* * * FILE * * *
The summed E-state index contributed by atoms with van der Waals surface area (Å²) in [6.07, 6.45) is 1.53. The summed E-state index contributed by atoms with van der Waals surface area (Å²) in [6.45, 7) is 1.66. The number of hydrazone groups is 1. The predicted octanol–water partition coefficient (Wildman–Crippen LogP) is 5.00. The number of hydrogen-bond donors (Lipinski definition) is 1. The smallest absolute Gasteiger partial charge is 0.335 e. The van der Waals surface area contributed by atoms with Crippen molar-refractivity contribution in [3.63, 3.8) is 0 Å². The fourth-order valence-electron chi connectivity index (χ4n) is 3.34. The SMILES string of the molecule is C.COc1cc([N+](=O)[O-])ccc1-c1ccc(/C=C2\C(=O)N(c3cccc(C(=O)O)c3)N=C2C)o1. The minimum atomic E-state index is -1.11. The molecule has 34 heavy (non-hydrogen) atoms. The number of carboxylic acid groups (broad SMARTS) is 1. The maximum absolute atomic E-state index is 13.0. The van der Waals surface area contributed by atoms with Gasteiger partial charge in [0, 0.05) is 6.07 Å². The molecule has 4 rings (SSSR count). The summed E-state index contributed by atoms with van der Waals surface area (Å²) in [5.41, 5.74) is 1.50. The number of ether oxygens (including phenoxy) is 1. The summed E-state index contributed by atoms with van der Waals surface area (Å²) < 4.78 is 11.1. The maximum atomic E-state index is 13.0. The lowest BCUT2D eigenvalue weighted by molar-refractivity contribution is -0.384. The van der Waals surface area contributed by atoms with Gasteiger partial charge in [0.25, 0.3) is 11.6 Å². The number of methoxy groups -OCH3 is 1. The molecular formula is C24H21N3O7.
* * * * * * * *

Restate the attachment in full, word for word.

The summed E-state index contributed by atoms with van der Waals surface area (Å²) in [6.07, 6.45) is 1.53. The summed E-state index contributed by atoms with van der Waals surface area (Å²) in [6.45, 7) is 1.66. The number of hydrazone groups is 1. The predicted octanol–water partition coefficient (Wildman–Crippen LogP) is 5.00. The number of hydrogen-bond donors (Lipinski definition) is 1. The smallest absolute Gasteiger partial charge is 0.335 e. The van der Waals surface area contributed by atoms with Crippen molar-refractivity contribution in [3.63, 3.8) is 0 Å². The fourth-order valence-electron chi connectivity index (χ4n) is 3.34. The SMILES string of the molecule is C.COc1cc([N+](=O)[O-])ccc1-c1ccc(/C=C2\C(=O)N(c3cccc(C(=O)O)c3)N=C2C)o1. The minimum atomic E-state index is -1.11. The molecule has 34 heavy (non-hydrogen) atoms. The number of carboxylic acid groups (broad SMARTS) is 1. The maximum absolute atomic E-state index is 13.0. The van der Waals surface area contributed by atoms with Gasteiger partial charge in [0, 0.05) is 6.07 Å². The molecule has 4 rings (SSSR count). The summed E-state index contributed by atoms with van der Waals surface area (Å²) in [5.41, 5.74) is 1.50. The number of ether oxygens (including phenoxy) is 1. The summed E-state index contributed by atoms with van der Waals surface area (Å²) < 4.78 is 11.1. The maximum atomic E-state index is 13.0. The lowest BCUT2D eigenvalue weighted by molar-refractivity contribution is -0.384. The van der Waals surface area contributed by atoms with Gasteiger partial charge in [0.25, 0.3) is 11.6 Å². The number of methoxy groups -OCH3 is 1. The molecular formula is C24H21N3O7.